Julianne Moore has a new children’s book out: Freckleface Strawberry: Best Friends Forever. It’s the third in a series of picture books with the same main character, who is based on her own childhood. In the second part of my interview with her I ask if she’d ever be interested in writing a memoir to reveal things about herself that we might not know. Her answer- and what she would reveal- might surprise you. It did me.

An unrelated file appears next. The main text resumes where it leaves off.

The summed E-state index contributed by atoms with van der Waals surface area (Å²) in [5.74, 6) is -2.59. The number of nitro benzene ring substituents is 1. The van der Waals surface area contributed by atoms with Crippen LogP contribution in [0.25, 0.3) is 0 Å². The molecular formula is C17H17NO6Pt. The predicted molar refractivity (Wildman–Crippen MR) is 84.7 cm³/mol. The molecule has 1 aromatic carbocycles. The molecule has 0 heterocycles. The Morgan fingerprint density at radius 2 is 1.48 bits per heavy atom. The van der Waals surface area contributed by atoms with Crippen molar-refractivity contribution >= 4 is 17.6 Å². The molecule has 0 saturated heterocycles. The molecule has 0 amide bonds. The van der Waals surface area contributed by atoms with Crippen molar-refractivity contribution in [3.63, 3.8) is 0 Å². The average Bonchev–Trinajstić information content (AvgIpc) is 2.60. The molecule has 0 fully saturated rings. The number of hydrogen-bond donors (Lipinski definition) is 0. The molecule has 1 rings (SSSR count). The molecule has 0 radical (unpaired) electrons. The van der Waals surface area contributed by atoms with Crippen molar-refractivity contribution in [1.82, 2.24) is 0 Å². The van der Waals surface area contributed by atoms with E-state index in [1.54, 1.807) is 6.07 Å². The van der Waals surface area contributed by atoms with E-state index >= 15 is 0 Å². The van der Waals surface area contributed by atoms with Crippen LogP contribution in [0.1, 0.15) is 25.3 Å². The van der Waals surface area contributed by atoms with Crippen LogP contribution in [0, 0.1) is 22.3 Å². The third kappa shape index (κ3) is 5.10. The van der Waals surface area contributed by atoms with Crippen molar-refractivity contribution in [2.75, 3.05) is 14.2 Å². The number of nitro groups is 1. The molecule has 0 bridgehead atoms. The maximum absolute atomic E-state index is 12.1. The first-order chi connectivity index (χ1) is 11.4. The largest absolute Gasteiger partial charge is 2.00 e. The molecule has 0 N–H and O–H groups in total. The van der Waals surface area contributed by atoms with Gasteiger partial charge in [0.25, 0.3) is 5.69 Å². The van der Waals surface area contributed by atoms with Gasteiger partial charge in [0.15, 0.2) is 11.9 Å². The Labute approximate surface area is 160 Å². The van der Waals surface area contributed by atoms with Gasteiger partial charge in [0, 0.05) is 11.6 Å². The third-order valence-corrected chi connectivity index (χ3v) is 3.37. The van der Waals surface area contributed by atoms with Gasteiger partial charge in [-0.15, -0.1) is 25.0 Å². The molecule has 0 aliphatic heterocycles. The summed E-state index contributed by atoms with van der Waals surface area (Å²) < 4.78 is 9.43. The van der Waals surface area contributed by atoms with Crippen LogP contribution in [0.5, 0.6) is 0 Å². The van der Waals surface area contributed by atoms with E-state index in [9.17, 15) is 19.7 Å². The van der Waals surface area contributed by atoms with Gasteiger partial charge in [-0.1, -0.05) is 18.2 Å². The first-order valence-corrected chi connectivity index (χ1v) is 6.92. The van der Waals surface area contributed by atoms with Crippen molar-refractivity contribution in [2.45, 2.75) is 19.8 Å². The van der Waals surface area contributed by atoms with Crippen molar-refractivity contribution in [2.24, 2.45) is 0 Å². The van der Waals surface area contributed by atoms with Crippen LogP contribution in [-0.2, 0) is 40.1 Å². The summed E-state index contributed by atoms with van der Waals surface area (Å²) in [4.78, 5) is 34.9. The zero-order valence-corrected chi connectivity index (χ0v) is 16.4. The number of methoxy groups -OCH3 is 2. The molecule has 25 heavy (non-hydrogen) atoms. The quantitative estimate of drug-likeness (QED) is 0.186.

Although we were not there to talk about her films, I could not resist asking her about my favorite of her movies: The End Of The Affair, based on the famous Graham Greene novel. Greene, who was a Catholic, writes about themes of love, God and miracles. I wondered how Moore reacted to inhabiting a character from such a “theological” book. Her eloquent response includes a rumination on her character’s last line before dying, “It’s only love after all.” What exactly does Moore think that means? Is love itself the miracle? Moore tells me- and then goes on to also tell me what she thinks about this year’s political race for the White House. She will soon play Sarah Palin in an HBO movie based on the book Game Change .